So, after being subjected to $18 million in cuts for the fiscal year, the University of Iowa pulled some scholarships to save some cash- about $4 million or so over the long term. Parents and students predictably lost their minds- I can understand that. It's yanking the rug out from under a person- especially since they're expecting this money and maybe even relying on this money to help pay for their education. Their outrage, I have no problem with. Their expected class action lawsuit? Mazeltov, I hope you do well.
You know whose outrage I don't have time for? The State Legislature's. When Speaker Upmeyer has the nerve to rip the move as 'politics at its worst' well then, I have to call bullshit on that. Because all the Legislature has been doing for years now is cutting cutting cutting and oh my yes- did I mention, the cutting? At a certain point the cupboard is going to be bare and shitty decisions like this are going to be have to made. When you make it clear that higher education is not a priority for this state, you leave your Universities and their administrators with some truly shit decisions to make. You reap what you sew and in this case, the Legislature has been doing plenty of sewing.
(And after this little eruption of self-righteous indignation, what did we find out on Saturday? Oh that's right. Still more budget cuts.)
Part of the most frustrating part of living in America today is sorting through the change of bullshit that you have to deal with whenever power changes hands on the state or national level. We've lost our damn minds as a nation- we've settled for politics as a blood sport, which is both distinct from doing actual governing and does nothing to solve the problems of the nation. Power should not be a cudgel to club the opposition with and yet, that's what we find ourselves with.
This debate, however tiresome, is perfectly illustrated here- albeit on a smaller, more micro level than our national travails. As a state, we have to decide: what kind of government do we want? How big should it be? What all should it do? Unfortunately, that's not the conversation we're having. It's time to drown the government rat in Des Moines. Unfortunately, that does college students in Iowa no good at all- especially if they've just lost their scholarships.
Most frustrating of all: it doesn't have to be this way.
First of all, you have to acknowledge that without sustainable levels of support from the state, you're reducing your public universities to businesses. And to be fair, at this point, if you still think about the glory and honor of the noble pursuit of 'the life of the mind' in an Ivory Tower all covered in vines, you need to pull your head out of your ass. Higher education is an industry now and with state support hitting a 25 year low in 2005, (Kamanetz pg. 60) it's only becoming more so with every passing year. Tuition is going up up up and college are locked in amenities arms races to put butts in seats. College is slipping out of the grasp of young Americans with every passing year- working families have to sell their damn kidneys to afford it and even if young people (such as myself) take out loans, there's no guarantee that they'll find good enough jobs after graduation to pay them off quickly and even if they do, the burden sort of financial freezes them in place for up to a decade after graduation.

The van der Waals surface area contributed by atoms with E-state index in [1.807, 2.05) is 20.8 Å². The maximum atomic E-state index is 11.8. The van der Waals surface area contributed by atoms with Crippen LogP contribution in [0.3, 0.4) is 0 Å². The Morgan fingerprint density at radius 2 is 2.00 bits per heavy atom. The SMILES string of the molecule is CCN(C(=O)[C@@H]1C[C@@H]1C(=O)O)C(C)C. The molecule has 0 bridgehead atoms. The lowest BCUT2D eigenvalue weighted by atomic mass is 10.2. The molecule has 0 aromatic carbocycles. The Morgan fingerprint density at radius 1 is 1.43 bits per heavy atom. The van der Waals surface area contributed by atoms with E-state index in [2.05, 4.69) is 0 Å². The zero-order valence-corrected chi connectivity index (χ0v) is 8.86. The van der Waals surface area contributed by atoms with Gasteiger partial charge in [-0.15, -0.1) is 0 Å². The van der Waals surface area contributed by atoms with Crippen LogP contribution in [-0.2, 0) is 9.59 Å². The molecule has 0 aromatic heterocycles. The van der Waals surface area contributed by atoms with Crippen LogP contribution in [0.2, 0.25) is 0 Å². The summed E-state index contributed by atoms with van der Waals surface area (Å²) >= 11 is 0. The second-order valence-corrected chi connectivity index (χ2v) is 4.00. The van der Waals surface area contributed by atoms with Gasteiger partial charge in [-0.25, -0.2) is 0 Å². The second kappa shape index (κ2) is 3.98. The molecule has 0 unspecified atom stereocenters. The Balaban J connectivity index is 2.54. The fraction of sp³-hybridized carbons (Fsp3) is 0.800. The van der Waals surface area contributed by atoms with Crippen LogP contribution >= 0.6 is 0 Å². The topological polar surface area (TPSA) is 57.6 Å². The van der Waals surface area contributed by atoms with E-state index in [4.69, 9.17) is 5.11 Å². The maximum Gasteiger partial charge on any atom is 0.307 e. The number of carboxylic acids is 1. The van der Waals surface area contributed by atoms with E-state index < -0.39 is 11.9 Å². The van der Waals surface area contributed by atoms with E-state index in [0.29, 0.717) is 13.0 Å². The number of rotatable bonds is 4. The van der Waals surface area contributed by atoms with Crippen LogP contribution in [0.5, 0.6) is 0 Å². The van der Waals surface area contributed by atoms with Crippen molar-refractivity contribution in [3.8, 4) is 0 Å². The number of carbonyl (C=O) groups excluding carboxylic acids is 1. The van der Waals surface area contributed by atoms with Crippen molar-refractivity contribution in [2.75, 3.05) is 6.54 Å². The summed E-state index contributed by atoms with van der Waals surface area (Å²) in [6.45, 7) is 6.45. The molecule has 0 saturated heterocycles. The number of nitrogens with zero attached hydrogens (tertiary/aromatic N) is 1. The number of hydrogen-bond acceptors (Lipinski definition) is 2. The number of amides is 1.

Second of all, let me say again: it doesn't have to be this way. In her excellent book DIY U, Anya Kamanetz cited what the University of Maryland system did. Not only did they start looking at ways to optimize their funding and streamline their operations, but they worked with their State Legislature to identify workforce and training needs for the state as a whole. The result was an over 30% increase in state revenues. (Kamanetz pg. 73) Kamanetz doesn't stop there with her examples of reform and outside the box thinking- her whole book is about that, but with budgets being, shall we say, not as generous as they were in times past, it's that kind of thinking that's called for. In business, life or industry, the one rule that I've found to be very, very true is a simple one: shit rolls downhill. Sooner or later, cuts imposed on the Universities from above will impact students and their ability to pay and attend college.
I get where the counter arguments come from: higher education is inefficient and wasteful- a luxury that I'm sure the bean counters and Republican legislators who view it as hostile to their party's values and beliefs- think that we can't afford. The problem is that we're rapidly approaching a decision point in the state's political discourse: do we still value education in Iowa? If, as I suspect and hope, the answer is yes, then it's incumbent upon both the Regents Institutions and the people in power to work together to find a new partnership to harness the resources of the three state schools to help fill needs for Iowa in the future. We're losing population with every decade that passes. The right investments now could pay dividends down the road.
But we need to decide that education is something we still value. We need to stop playing politics as a bloodsport and our leaders need to work together. Talk about an impossible dream.